Upper suboxic water masses confine a majority of the microbial communities that can produce up to 90 % of oceanic N2. This effective N2-yielding section encloses a suspended small-particle layer, inferred from particle backscattering (bbp) measurements. It is thus hypothesized that this layer (hereafter, the bbp-layer) is linked to N2-yielding microbial communities such as anammox and denitrifying bacteria – a hypothesis yet to be evaluated. Here, data collected by three BGC-Argo floats deployed in the Black Sea are used to investigate the origin of this bbp-layer. To this end, we evaluate how key drivers of anammox-denitrifying bacteria dynamics impact on the vertical distribution of bbp and the thickness of the bbp-layer. In conjunction with published data on N2 excess, our results suggest that the bbp-layer is at least partially composed of anammox-denitrifying bacteria for three main reasons: (1) strong correlations are recorded between bbp and nitrate; (2) the top location of the bbp-layer is driven by the ventilation of oxygen-rich subsurface waters, while its thickness is modulated by the amount of nitrate available to produce N2; (3) the maxima of both bbp and N2 excess coincide at the same isopycnals where denitrifying-anammox bacteria coexist. We thus advance that bbp and O2 can be exploited as a combined proxy to delineate the N2-yielding section of the Black Sea. This proxy can potentially contribute to refining delineation of the effective N2-yielding section of oxygen-deficient zones via data from the growing BGC-Argo float network.
Ice sheet numerical modeling is an important tool to estimate the dynamic contribution of the Antarctic ice sheet to sea level rise over the coming centuries. The influence of initial conditions on ice sheet model simulations, however, is still unclear. To better understand this influence, an initial state intercomparison exercise (initMIP) has been developed to compare, evaluate, and improve initialization procedures and estimate their impact on century-scale simulations. initMIP is the first set of experiments of the Ice Sheet Model Intercomparison Project for CMIP6 (ISMIP6), which is the primary Coupled Model Intercomparison Project Phase 6 (CMIP6) activity focusing on the Greenland and Antarctic ice sheets. Following initMIP-Greenland, initMIP-Antarctica has been designed to explore uncertainties associated with model initialization and spin-up and to evaluate the impact of changes in external forcings. Starting from the state of the Antarctic ice sheet at the end of the initialization procedure, three forward experiments are each run for 100 years: a control run, a run with a surface mass balance anomaly, and a run with a basal melting anomaly beneath floating ice. This study presents the results of initMIP-Antarctica from 25 simulations performed by 16 international modeling groups. The submitted results use different initial conditions and initialization methods, as well as ice flow model parameters and reference external forcings. We find a good agreement among model responses to the surface mass balance anomaly but large variations in responses to the basal melting anomaly. These variations can be attributed to differences in the extent of ice shelves and their upstream tributaries, the numerical treatment of grounding line, and the initial ocean conditions applied, suggesting that ongoing efforts to better represent ice shelves in continental-scale models should continue.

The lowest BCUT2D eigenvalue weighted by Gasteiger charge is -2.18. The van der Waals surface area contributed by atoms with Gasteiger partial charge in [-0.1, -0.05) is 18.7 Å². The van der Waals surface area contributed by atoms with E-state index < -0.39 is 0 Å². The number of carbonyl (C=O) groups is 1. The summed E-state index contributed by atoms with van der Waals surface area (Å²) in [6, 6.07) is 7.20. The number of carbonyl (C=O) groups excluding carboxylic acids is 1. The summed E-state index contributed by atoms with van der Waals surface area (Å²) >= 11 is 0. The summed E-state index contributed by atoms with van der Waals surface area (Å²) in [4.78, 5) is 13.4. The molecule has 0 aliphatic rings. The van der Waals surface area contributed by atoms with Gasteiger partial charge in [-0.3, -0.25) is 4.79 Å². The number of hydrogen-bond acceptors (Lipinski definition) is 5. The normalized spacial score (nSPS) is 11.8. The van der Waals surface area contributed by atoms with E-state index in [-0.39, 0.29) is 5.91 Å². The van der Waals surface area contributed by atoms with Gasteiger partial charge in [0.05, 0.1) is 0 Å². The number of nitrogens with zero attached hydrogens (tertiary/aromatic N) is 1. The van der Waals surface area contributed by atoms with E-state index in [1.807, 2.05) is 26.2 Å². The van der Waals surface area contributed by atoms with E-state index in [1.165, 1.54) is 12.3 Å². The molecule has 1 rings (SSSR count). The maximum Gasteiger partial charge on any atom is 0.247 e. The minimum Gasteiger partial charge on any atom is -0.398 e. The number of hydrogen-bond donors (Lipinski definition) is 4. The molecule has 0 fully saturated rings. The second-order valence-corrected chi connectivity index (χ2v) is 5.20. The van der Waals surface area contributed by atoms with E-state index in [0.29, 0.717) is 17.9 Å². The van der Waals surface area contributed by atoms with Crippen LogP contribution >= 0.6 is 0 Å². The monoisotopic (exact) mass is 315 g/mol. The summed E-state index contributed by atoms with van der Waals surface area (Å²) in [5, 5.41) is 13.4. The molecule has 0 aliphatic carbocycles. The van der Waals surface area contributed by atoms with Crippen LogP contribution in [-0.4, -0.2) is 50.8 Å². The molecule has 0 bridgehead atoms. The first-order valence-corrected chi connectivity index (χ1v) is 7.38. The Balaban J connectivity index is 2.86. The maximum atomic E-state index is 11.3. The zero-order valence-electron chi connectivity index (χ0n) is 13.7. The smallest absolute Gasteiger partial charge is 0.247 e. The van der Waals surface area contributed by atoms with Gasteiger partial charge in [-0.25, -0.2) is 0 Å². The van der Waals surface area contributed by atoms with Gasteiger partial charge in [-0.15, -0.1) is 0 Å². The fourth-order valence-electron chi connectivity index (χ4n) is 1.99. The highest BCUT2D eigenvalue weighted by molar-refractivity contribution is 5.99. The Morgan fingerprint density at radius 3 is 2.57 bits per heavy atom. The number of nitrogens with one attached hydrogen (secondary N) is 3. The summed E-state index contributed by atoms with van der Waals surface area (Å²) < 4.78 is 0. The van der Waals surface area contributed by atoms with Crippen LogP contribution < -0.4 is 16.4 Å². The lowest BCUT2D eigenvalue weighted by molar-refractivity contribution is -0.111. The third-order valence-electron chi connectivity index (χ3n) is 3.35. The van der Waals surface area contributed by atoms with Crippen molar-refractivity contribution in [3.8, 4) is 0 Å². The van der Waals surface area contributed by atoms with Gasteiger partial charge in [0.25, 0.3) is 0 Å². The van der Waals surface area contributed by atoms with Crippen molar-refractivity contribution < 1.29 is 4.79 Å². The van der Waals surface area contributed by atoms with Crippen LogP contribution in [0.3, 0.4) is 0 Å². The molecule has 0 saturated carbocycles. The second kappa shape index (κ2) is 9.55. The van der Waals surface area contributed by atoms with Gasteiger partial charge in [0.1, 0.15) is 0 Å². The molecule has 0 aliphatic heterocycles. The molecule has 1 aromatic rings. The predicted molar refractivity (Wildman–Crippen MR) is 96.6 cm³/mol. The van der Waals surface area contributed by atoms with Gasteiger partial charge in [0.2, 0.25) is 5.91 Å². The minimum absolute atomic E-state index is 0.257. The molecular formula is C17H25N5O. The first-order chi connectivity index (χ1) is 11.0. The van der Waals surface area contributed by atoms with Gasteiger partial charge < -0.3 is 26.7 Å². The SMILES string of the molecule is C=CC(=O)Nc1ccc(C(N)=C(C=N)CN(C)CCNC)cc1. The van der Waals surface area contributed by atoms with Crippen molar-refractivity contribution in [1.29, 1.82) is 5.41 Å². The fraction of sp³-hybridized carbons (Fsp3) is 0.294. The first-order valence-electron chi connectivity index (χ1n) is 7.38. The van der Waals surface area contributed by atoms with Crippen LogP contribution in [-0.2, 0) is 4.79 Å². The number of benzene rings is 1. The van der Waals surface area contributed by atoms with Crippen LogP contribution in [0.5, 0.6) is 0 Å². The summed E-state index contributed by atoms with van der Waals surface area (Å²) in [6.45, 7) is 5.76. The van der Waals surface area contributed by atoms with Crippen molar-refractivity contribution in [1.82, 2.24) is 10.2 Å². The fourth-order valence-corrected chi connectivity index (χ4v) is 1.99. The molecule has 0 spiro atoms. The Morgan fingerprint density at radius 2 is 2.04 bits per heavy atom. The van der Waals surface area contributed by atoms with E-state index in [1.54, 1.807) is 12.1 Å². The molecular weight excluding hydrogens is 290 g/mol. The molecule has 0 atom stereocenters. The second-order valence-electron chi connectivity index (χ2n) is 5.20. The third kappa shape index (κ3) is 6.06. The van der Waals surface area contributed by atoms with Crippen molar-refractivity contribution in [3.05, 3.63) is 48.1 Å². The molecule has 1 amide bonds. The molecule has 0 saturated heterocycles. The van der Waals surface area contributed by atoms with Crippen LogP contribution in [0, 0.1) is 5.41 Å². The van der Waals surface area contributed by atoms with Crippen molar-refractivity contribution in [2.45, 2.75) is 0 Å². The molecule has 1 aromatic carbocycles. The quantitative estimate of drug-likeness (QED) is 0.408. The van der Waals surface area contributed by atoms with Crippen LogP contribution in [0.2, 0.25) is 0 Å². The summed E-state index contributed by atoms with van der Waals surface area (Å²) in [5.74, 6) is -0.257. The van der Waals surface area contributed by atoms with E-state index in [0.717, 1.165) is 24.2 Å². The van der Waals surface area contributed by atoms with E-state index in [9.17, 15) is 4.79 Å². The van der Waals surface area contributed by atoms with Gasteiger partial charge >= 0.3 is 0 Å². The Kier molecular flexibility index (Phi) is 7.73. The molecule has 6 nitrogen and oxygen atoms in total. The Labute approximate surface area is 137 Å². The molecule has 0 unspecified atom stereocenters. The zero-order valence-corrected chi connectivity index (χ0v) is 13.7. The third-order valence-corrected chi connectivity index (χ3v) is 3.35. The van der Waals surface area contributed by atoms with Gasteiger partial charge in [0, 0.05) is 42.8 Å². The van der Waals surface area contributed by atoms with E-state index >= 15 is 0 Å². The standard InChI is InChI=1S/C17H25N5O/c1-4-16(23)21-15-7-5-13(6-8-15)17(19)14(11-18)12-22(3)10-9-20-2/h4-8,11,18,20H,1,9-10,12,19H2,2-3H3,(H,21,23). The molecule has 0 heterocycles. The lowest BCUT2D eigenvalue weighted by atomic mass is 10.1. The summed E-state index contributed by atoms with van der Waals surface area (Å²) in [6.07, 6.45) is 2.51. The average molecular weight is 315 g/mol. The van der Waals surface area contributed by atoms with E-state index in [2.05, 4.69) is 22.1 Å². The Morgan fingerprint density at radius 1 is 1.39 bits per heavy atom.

The impact of aerosols on cloud properties is one of the largest uncertainties in the anthropogenic radiative forcing of the climate. Significant progress has been made in constraining this forcing using observations, but uncertainty remains, particularly in the magnitude of cloud rapid adjustments to aerosol perturbations. Cloud liquid water path (LWP) is the leading control on liquid-cloud albedo, making it important to observationally constrain the aerosol impact on LWP. Previous modelling and observational studies have shown that multiple processes play a role in determining the LWP response to aerosol perturbations, but that the aerosol effect can be difficult to isolate. Following previous studies using mediating variables, this work investigates use of the relationship between cloud droplet number concentration (Nd) and LWP for constraining the role of aerosols. Using joint-probability histograms to account for the non-linear relationship, this work finds a relationship that is broadly consistent with previous studies. There is significant geographical variation in the relationship, partly due to role of meteorological factors (particularly relative humidity). The Nd–LWP relationship is negative in the majority of regions, suggesting that aerosol-induced LWP reductions could offset a significant fraction of the instantaneous radiative forcing from aerosol–cloud interactions (RFaci). However, variations in the Nd–LWP relationship in response to volcanic and shipping aerosol perturbations indicate that the Nd–LWP relationship overestimates the causal Nd impact on LWP due to the role of confounding factors. The weaker LWP reduction implied by these “natural experiments” means that this work provides an upper bound to the radiative forcing from aerosol-induced changes in the LWP.